Since then I’ve become more systematic in my preparations – though I have my doubts about the likelihood of a major disaster. I just think it’s a good idea to be able to survive for a couple of months without outside support. The city where I live, in Florida, hasn’t been struck by a major hurricane since the 1920s. That could change at any time; we could be isolated for many weeks. Readiness for such an event costs surprisingly little in money, time, and space.

This post is not intended to be a how-to guide. For that sort of information Google “prepping.” I encourage you to start out slowly and gently – don’t freak out! I got a chuckle a few months ago when I read that one of the major disaster preparation websites had managed to “successfully predict eleven out of the last one disasters.” People do tend to over-exaggerate the dangers.

One reason that I don’t give much thought to long-term prepping (besides my backyard garden) is because I have confidence that people will learn to work together – to rebuild society. After every disaster, economic collapse, or war people have always managed to rebuild a local society based on mutual cooperation. I have no doubt that any future major disaster – epidemic, war, economic collapse – will see the same thing happen. Besides, I have confidence in God and put my trust in his promises. he will not fail me (though I have failed Him).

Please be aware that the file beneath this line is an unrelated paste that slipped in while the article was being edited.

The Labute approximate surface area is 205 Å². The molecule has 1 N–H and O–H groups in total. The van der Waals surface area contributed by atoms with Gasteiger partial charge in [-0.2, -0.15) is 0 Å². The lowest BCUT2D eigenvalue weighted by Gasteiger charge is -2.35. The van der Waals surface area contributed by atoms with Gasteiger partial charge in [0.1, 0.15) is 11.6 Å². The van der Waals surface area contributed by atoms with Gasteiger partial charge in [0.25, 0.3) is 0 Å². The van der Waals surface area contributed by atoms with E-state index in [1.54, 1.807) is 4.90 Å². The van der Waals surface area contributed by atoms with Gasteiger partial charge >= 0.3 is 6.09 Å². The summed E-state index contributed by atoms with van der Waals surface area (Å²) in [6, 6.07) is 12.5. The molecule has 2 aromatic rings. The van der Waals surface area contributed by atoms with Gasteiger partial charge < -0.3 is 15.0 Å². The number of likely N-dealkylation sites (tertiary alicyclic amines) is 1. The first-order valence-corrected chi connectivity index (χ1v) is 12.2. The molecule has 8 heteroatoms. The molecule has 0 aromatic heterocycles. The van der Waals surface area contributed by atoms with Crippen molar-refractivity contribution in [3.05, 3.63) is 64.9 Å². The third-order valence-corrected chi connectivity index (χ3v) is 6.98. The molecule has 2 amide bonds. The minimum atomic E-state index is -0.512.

This doesn’t mean that I’m blind to the fact that modern American society has a dearth of people who can take care of themselves. I do have a plan in case of hurricane, massive blackout, or the closing of banks and ATMs. We will hunker down for a few days or a week – fully prepared to defend ourselves as necessary. I will do nothing to call attention to my house – no generator and no smells of cooking food (unless my neighbors are barbecuing).

Very few people are so weak or lacking in resources that they will die from thirst or hunger in a week. Those with a tendency to panic or criminality, however, will tend to expose themselves. After the waiting period it will be time to re-engage with my neighborhood–see how we can begin to help one another and to trade with one another. That’s where society will begin its rebuilding.

deLaune

*World War II did not end the depression. It merely replaced poverty for some with rationing for almost everyone. (Go back)

The Billion-Dollar Question: What Attracts Men?

Over the past couple of months I’ve been exploring a corner of the Internet called the “Manosphere.” This is a rather loosely-knit collection of blogs that have one thing in common: they are opposed to modern feminism.